Kari Scare says
God has taught me so much about blogging this past year. I wrote about it in a Happy Birthday post on my blog. Taking time to record these lessons like you did in this post goes a long way in them truly changing us. Shows a necessary deliberateness.
Thanks, Kari – I’m beginning to see why people say writing helps them grow closer to God. Whether you’re working things out for writing or just in your personal times with God, both times can be used by God for growth.
Kari Scare says
I have learned to have separate writing times just for God, kind of like a Pastor should have his own devotion time that isn’t sermon prep. They flow into each other, sure, but writing time just for God is an essential aspect of my daily devotions, which are a bedrock for my writing.
I’ve been truth journaling for about eleven years now so I have a long habit of writing times with God – and I actually enjoy those writing times. I can’t believe I could ever get so much out of writing for other people, but I guess you never know. Usually I write the things I’ve already worked out with God in my quiet times. I think this is the first series I’ve ever written where I didn’t do it that way – and it was definitely helpful – but more from people’s comments rather than from my own writing.
I just started blogging, so I am sure I have many more lessons ahead in my future. What I have learned so far is that it is a great way to reach others from all around with world for Christ. It is something that requires us to seek Him regularly and we have to work to remain humble and make sure our messages are what He would want them to be. I have found a lot of blogs that are very encouraging, but also some that are pretty disturbing. I pray God continues to teach me through this process! Thanks for sharing your lessons, I am learning from them as well!
Just checked out your blog, Shelly – it’s great. Lots of good lessons. I agree – blogging is a great way to speak into the lives of people all over the world. It’s a privilege!
Loren Pinilis says
Blogging shows me how I am big and small at the same time. Big in the sense that I can impact people and hopefully change lives, small in the sense that I realize how many other voices are out there.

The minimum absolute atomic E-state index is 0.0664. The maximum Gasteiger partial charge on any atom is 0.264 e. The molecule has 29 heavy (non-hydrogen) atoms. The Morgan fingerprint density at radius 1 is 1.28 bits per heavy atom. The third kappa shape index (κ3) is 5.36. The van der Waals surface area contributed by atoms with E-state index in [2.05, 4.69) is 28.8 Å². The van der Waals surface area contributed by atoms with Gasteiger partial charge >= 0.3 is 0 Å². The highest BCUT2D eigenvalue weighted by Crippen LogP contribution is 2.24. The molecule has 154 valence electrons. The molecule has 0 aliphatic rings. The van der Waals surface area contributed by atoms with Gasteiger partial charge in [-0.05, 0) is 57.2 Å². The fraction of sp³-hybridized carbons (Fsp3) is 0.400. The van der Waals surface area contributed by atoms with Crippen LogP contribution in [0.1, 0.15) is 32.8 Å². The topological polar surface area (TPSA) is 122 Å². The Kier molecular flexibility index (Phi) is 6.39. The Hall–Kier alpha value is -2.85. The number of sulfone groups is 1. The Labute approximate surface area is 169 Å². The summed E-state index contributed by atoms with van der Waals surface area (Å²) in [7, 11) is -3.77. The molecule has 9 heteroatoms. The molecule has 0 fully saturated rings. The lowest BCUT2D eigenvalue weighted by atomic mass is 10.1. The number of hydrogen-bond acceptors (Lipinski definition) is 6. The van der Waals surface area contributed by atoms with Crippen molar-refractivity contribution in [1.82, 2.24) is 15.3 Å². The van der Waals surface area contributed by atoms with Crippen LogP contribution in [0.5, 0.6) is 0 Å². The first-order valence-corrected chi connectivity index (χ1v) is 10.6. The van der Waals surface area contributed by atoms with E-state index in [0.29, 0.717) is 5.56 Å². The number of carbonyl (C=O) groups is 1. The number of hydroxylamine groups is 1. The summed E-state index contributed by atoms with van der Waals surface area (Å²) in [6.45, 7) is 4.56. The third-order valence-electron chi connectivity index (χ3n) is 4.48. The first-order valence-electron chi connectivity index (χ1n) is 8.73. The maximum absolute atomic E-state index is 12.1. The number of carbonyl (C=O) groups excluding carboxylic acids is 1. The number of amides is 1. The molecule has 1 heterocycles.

Ha – that’s a good one, Loren. And so true.
Great post. Blogging has certainly shown me that God can use anyone in any way He sees fit. I often discredit what I have to say, but He’s showing me that someone somewhere might need to read it. I don’t have to track the success of it and my “post views” in order for it to be used by Him.
Kari Scare says
Rachel, I really relate to what you said about not tracking page views or numbers. I just know that He will use what I am doing and trust Him in that.
Just checked out your blog, Rachel, and I love your set-up. It looks really fun plus I loved the post you just wrote. I think you have a real gift for encouragement and motivation. I felt motivated just reading it! It made me want to get up and go to God to work on my bad habits and sins!
Karen Foster says
I’m in the middle of wedding plans for my daughter. I haven’t time to blog or comment which has shown me in the great scheme of life, making time for God is paramount if I want to function on any level. Ministry and blogs are the outpouring of my time with Him. He gives the vision and equips us. I’m foolish to think anything I try to do on my own strength has any eternal value. However, that said, I always glean nuggets from your blogs regardless of the subject so I truly hope God continues to use you for His glory. I love going with you on this journey. Thank you for sharing.
Thanks for the encouragement, Karen – I love what you said about being foolish to think anything we do in our own strength has eternal value. It seems like that’s one of the tricky things about being a Christian – learning how to rely on God in whatever is going on in our lives.
I know how to rely on Him in some areas of my life – getting rid of habits or sins, for example, but I’m only beginning to learn what that looks like in other areas of my life such as blogging. It seems like it’s different in different areas.
Of course, even when I know how to do it, that doesn’t mean I do it!